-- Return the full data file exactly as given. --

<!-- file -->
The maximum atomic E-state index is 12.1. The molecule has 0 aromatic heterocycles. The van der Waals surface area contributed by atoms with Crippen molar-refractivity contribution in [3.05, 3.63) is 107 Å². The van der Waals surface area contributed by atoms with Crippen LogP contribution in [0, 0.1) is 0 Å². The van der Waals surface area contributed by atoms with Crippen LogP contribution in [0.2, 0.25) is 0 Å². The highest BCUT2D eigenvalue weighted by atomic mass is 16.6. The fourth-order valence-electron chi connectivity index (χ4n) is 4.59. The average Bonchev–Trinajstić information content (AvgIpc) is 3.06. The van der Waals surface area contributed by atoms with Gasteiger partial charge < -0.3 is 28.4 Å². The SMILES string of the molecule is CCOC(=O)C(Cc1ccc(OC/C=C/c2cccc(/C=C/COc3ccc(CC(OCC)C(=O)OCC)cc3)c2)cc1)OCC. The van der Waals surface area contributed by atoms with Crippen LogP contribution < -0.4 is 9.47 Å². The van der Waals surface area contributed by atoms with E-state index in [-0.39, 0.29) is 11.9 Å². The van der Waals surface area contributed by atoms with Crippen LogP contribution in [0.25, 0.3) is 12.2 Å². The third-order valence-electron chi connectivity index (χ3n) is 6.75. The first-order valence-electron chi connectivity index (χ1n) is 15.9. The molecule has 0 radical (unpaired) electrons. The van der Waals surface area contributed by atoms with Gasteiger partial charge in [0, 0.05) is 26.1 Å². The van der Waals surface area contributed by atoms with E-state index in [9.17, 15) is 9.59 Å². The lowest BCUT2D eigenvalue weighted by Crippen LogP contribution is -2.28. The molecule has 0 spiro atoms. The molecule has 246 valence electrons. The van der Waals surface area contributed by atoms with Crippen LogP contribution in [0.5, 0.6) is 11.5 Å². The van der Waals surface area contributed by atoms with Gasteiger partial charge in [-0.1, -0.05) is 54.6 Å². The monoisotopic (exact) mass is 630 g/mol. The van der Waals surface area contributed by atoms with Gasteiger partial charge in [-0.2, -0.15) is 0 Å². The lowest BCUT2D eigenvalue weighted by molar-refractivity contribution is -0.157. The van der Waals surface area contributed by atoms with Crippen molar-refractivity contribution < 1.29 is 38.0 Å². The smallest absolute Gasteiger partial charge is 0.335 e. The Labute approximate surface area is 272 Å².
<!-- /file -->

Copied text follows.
The maximum atomic E-state index is 12.1. The molecule has 0 aromatic heterocycles. The van der Waals surface area contributed by atoms with Crippen molar-refractivity contribution in [3.05, 3.63) is 107 Å². The van der Waals surface area contributed by atoms with Crippen LogP contribution in [0, 0.1) is 0 Å². The van der Waals surface area contributed by atoms with Crippen LogP contribution in [0.2, 0.25) is 0 Å². The highest BCUT2D eigenvalue weighted by atomic mass is 16.6. The fourth-order valence-electron chi connectivity index (χ4n) is 4.59. The average Bonchev–Trinajstić information content (AvgIpc) is 3.06. The van der Waals surface area contributed by atoms with Gasteiger partial charge < -0.3 is 28.4 Å². The SMILES string of the molecule is CCOC(=O)C(Cc1ccc(OC/C=C/c2cccc(/C=C/COc3ccc(CC(OCC)C(=O)OCC)cc3)c2)cc1)OCC. The van der Waals surface area contributed by atoms with Crippen LogP contribution < -0.4 is 9.47 Å². The van der Waals surface area contributed by atoms with E-state index in [-0.39, 0.29) is 11.9 Å². The van der Waals surface area contributed by atoms with Crippen LogP contribution in [0.25, 0.3) is 12.2 Å². The third-order valence-electron chi connectivity index (χ3n) is 6.75. The first-order valence-electron chi connectivity index (χ1n) is 15.9. The molecule has 0 radical (unpaired) electrons. The van der Waals surface area contributed by atoms with Gasteiger partial charge in [0, 0.05) is 26.1 Å². The van der Waals surface area contributed by atoms with E-state index in [9.17, 15) is 9.59 Å². The lowest BCUT2D eigenvalue weighted by Crippen LogP contribution is -2.28. The molecule has 0 spiro atoms. The molecule has 246 valence electrons. The van der Waals surface area contributed by atoms with Crippen LogP contribution in [0.5, 0.6) is 11.5 Å². The van der Waals surface area contributed by atoms with Gasteiger partial charge in [-0.1, -0.05) is 54.6 Å². The monoisotopic (exact) mass is 630 g/mol. The van der Waals surface area contributed by atoms with Gasteiger partial charge in [-0.2, -0.15) is 0 Å². The lowest BCUT2D eigenvalue weighted by molar-refractivity contribution is -0.157. The van der Waals surface area contributed by atoms with Crippen molar-refractivity contribution < 1.29 is 38.0 Å². The smallest absolute Gasteiger partial charge is 0.335 e. The Labute approximate surface area is 272 Å².